Rosalind Franklin University of Medicine and Science, North Chicago, Illinois, U.S.A.
The relationship between attention deficit hyperactivity disorder, conduct disorder, and psychopathy in adolescent male and female detainees
Article first published online: 22 APR 2009
Copyright © 2009 John Wiley & Sons, Ltd.
Behavioral Sciences & the Law
Special Issue: Current Directions
Volume 27, Issue 4, pages 577–598, July/August 2009
How to Cite
Sevecke, K., Kosson, D. S. and Krischer, M. K. (2009), The relationship between attention deficit hyperactivity disorder, conduct disorder, and psychopathy in adolescent male and female detainees. Behav. Sci. Law, 27: 577–598. doi: 10.1002/bsl.870
- Issue published online: 15 JUL 2009
- Article first published online: 22 APR 2009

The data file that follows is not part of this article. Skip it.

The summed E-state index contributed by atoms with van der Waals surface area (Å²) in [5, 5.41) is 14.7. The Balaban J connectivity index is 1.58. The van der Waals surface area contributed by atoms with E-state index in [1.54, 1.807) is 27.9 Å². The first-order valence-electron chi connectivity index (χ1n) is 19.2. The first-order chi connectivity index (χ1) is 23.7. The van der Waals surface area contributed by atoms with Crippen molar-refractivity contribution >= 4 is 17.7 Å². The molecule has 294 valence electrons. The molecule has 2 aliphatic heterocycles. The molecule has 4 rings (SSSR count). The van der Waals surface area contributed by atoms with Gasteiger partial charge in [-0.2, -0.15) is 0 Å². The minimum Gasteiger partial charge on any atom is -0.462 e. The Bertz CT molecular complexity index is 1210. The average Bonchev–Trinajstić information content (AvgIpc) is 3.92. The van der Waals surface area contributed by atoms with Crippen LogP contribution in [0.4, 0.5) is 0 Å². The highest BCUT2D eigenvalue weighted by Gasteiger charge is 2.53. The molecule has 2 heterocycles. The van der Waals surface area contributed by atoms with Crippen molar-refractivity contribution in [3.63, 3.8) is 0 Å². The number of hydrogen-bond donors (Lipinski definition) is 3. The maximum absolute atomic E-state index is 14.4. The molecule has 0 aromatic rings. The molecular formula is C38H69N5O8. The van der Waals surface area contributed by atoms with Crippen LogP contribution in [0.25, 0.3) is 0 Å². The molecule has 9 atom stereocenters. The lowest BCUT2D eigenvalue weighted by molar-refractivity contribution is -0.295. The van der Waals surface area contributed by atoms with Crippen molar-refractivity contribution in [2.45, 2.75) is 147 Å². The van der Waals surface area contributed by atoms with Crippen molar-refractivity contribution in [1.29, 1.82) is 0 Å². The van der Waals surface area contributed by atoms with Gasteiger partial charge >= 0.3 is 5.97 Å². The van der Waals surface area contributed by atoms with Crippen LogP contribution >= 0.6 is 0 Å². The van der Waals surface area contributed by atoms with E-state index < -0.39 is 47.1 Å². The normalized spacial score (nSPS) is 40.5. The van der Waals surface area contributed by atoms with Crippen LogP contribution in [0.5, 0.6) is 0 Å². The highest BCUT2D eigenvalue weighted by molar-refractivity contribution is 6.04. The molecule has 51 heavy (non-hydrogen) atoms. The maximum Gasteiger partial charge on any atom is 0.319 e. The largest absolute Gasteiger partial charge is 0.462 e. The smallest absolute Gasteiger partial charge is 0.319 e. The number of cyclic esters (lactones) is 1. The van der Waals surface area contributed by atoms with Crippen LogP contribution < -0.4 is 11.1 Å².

Although ADHD and CD are apparent risk factors for adult psychopathy, there are three distinct perspectives regarding their relationships to psychopathy: (1) ADHD may contribute uniquely to the development of psychopathy or (2) its contribution may reflect its high comorbidity with CD. Alternatively, (3) the comorbid presence of ADHD and CD may confer unique risk for the development of psychopathy. Although prior adult studies have yielded conflicting findings, no prior studies of adolescents address this issue. We examined these three hypotheses and the possibility of sex differences using cross-sectional analyses in 90 male and 123 female incarcerated adolescents. Among males the influence of ADHD was largely attributable to the overlap between ADHD and CD, whereas among females ADHD contributed independently to psychopathy scores and to scores on several dimensions of psychopathy. In addition, among females, the ADHD × CD interaction was significant for the total score and the antisocial component of psychopathy and in a direction opposite to that predicted by the comorbid subtype hypothesis. These findings indicate that there may be sex-specific pathways to elevations in psychopathic traits and suggest that the comorbid subtype hypothesis is probably not correct for either boys or girls. Copyright © 2009 John Wiley & Sons, Ltd.